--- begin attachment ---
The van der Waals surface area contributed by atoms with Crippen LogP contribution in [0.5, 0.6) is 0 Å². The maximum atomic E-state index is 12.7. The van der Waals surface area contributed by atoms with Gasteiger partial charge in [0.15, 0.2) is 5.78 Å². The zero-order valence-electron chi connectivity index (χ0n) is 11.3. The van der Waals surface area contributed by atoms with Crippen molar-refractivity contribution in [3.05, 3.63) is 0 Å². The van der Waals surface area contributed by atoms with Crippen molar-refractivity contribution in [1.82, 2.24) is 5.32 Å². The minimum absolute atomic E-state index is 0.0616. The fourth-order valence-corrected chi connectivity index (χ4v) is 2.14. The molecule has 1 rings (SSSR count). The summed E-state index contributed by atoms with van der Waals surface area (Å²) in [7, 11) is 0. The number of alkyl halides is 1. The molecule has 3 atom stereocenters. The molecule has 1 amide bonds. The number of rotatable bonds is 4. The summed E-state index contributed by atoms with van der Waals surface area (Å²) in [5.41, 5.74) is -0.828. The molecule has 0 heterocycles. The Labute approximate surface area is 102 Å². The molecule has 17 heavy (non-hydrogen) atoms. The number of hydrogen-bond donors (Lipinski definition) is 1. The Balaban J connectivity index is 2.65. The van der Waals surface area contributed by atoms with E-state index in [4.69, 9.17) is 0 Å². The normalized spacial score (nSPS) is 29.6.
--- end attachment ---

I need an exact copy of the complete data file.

The van der Waals surface area contributed by atoms with Crippen LogP contribution in [0.5, 0.6) is 0 Å². The maximum atomic E-state index is 12.7. The van der Waals surface area contributed by atoms with Gasteiger partial charge in [0.15, 0.2) is 5.78 Å². The zero-order valence-electron chi connectivity index (χ0n) is 11.3. The van der Waals surface area contributed by atoms with Crippen molar-refractivity contribution in [3.05, 3.63) is 0 Å². The van der Waals surface area contributed by atoms with Crippen molar-refractivity contribution in [1.82, 2.24) is 5.32 Å². The minimum absolute atomic E-state index is 0.0616. The fourth-order valence-corrected chi connectivity index (χ4v) is 2.14. The molecule has 1 rings (SSSR count). The summed E-state index contributed by atoms with van der Waals surface area (Å²) in [7, 11) is 0. The number of alkyl halides is 1. The molecule has 3 atom stereocenters. The molecule has 1 amide bonds. The number of rotatable bonds is 4. The summed E-state index contributed by atoms with van der Waals surface area (Å²) in [5.41, 5.74) is -0.828. The molecule has 0 heterocycles. The Labute approximate surface area is 102 Å². The molecule has 17 heavy (non-hydrogen) atoms. The number of hydrogen-bond donors (Lipinski definition) is 1. The Balaban J connectivity index is 2.65. The van der Waals surface area contributed by atoms with E-state index in [4.69, 9.17) is 0 Å². The normalized spacial score (nSPS) is 29.6.